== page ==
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Maternal inflammation boosts serotonin and impairs fetal brain development in mice

June 01, 2016

Fighting the flu during pregnancy sickens a pregnant woman, but it may also put the fetus at a slightly increased risk for neurodevelopmental disorders like autism later in life. A new study in pregnant mice, published June 1 in The Journal of Neuroscience, offers a potential mechanism explaining why: Inflammation alters neurotransmitters and impairs growth of nerve cells in the developing fetal brain.

Prenatal infections are associated with a slight risk for disorders like autism and schizophrenia in children, and evidence suggests the mother's inflammatory response may be a cause. Studies in rats indicate high levels of inflammatory molecules in the maternal blood supply are linked to lifelong behavioral abnormalities in offspring. Just how inflammation affects the developing brain has remained a mystery.

The fetal brain requires the neurotransmitter serotonin to develop healthy neural circuits. The placenta supplies serotonin by converting the amino acid tryptophan circulating in the mother's blood into the neurotransmitter. Researchers at the University of Southern California wanted to know how maternal inflammation affects this conversion and whether this affects the developing fetal brain.

To answer these questions, they injected pregnant mice with either an immune-stimulating compound or a placebo 12 days into the pregnancy. The compound produces a mild inflammatory response in mice as well as causes brain and behavioral deficits in their offspring. After either 24 or 48 hours, the team analyzed the maternal blood, placenta, and fetal brains.

In addition to having more inflammatory molecules in their blood streams, the treated mice had more than double the amount of tryptophan in their placentas 24 hours after the injection. After 48 hours, tryptophan levels had returned to normal, but the enzyme converting tryptophan into serotonin, tryptophan hydroxylase, was more active in treated mice. A separate experiment demonstrated that treated placenta produced four times as much serotonin. Finally, while the researchers found the offspring of treated mice had higher levels of serotonin in their brains, they also had fewer serotonin-containing nerve cells.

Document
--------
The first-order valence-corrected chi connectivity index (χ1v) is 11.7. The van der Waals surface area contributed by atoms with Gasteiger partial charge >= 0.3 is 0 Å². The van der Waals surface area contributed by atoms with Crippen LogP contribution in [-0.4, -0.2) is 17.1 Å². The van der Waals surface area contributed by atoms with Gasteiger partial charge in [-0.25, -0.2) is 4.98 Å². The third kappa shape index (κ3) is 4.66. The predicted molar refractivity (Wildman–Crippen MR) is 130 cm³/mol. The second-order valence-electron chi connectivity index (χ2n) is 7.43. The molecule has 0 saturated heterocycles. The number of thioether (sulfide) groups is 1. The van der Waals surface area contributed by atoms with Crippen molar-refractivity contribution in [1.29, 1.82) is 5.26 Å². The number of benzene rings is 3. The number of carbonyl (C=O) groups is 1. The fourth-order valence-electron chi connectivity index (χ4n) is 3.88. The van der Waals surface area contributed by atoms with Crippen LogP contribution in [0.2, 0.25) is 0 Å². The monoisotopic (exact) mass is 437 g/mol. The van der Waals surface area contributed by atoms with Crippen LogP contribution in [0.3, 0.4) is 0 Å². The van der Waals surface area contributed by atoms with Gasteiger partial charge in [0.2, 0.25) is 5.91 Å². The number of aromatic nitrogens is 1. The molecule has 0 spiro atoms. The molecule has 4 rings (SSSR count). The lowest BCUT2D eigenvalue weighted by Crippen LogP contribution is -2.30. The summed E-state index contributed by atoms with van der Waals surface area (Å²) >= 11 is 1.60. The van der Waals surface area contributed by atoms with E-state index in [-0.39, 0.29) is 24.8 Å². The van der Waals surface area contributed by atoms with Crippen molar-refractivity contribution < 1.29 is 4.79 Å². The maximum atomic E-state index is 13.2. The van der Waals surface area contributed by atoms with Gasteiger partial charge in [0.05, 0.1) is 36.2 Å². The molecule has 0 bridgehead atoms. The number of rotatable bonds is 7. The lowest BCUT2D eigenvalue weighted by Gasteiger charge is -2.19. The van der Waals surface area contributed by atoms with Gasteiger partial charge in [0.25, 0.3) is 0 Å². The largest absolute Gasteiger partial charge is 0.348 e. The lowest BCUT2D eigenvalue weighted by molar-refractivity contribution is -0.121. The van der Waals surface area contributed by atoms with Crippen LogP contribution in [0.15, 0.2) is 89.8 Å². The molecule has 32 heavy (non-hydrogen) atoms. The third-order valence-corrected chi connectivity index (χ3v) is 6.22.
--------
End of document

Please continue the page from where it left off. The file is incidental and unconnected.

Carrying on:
The results suggest maternal inflammation increases the amount of serotonin in the placenta and the fetal brain, impairing the growth of serotonin nerve cells, the researchers say.

The results "represent a paradigm shift for the effect of inflammation on the fetal brain development," said Irina Burd, an associate professor of gynecology and obstetrics at Johns Hopkins University who studies fetal brain development and was not involved in the study. "It may be possible that there are several ways that maternal inflammation may impact the fetal brain, and one of the mechanisms is through aberrant neurotransmitter levels."

Dysfunction of serotonin-producing cells is implicated in mood disorders such as depression and anxiety, and prenatal inflammation increases the risk of mood disorders in offspring. However, the researchers caution that understanding whether early disruptions in brain development caused by maternal inflammation contribute to later mood disorders requires additional study.

Society for Neuroscience


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